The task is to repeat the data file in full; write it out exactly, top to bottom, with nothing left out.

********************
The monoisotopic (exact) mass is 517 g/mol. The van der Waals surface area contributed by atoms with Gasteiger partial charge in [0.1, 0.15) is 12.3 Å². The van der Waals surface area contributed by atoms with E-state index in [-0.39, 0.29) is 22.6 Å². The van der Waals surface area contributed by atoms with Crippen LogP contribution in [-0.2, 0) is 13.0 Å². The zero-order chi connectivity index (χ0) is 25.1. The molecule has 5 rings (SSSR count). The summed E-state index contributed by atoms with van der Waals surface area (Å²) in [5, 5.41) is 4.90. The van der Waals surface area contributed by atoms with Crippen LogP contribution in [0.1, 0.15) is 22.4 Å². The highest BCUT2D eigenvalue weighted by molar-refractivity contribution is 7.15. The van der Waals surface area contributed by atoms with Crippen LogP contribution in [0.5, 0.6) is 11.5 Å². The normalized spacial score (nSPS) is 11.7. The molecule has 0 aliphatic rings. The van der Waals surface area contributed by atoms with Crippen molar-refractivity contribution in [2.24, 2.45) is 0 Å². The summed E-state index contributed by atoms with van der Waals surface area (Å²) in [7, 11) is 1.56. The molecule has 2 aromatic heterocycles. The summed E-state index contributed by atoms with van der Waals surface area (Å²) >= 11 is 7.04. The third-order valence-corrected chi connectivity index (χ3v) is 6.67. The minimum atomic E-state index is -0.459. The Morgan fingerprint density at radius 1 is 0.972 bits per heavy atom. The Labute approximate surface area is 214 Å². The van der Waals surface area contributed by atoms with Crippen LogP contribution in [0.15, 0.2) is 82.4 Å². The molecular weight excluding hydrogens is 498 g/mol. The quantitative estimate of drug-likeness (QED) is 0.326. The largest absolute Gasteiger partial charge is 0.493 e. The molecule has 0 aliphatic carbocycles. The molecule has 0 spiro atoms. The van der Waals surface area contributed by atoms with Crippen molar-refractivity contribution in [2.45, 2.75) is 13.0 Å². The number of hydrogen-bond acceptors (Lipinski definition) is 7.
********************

The monoisotopic (exact) mass is 517 g/mol. The van der Waals surface area contributed by atoms with Gasteiger partial charge in [0.1, 0.15) is 12.3 Å². The van der Waals surface area contributed by atoms with E-state index in [-0.39, 0.29) is 22.6 Å². The van der Waals surface area contributed by atoms with Crippen LogP contribution in [-0.2, 0) is 13.0 Å². The zero-order chi connectivity index (χ0) is 25.1. The molecule has 5 rings (SSSR count). The summed E-state index contributed by atoms with van der Waals surface area (Å²) in [5, 5.41) is 4.90. The van der Waals surface area contributed by atoms with Crippen LogP contribution in [0.1, 0.15) is 22.4 Å². The highest BCUT2D eigenvalue weighted by molar-refractivity contribution is 7.15. The van der Waals surface area contributed by atoms with Crippen LogP contribution in [0.5, 0.6) is 11.5 Å². The normalized spacial score (nSPS) is 11.7. The molecule has 0 aliphatic rings. The van der Waals surface area contributed by atoms with Crippen molar-refractivity contribution in [2.24, 2.45) is 0 Å². The summed E-state index contributed by atoms with van der Waals surface area (Å²) in [7, 11) is 1.56. The molecule has 2 aromatic heterocycles. The summed E-state index contributed by atoms with van der Waals surface area (Å²) >= 11 is 7.04. The third-order valence-corrected chi connectivity index (χ3v) is 6.67. The minimum atomic E-state index is -0.459. The Morgan fingerprint density at radius 1 is 0.972 bits per heavy atom. The Labute approximate surface area is 214 Å². The van der Waals surface area contributed by atoms with Crippen LogP contribution in [0.15, 0.2) is 82.4 Å². The molecular weight excluding hydrogens is 498 g/mol. The quantitative estimate of drug-likeness (QED) is 0.326. The largest absolute Gasteiger partial charge is 0.493 e. The molecule has 0 aliphatic carbocycles. The molecule has 0 spiro atoms. The van der Waals surface area contributed by atoms with Crippen molar-refractivity contribution in [2.45, 2.75) is 13.0 Å². The number of hydrogen-bond acceptors (Lipinski definition) is 7.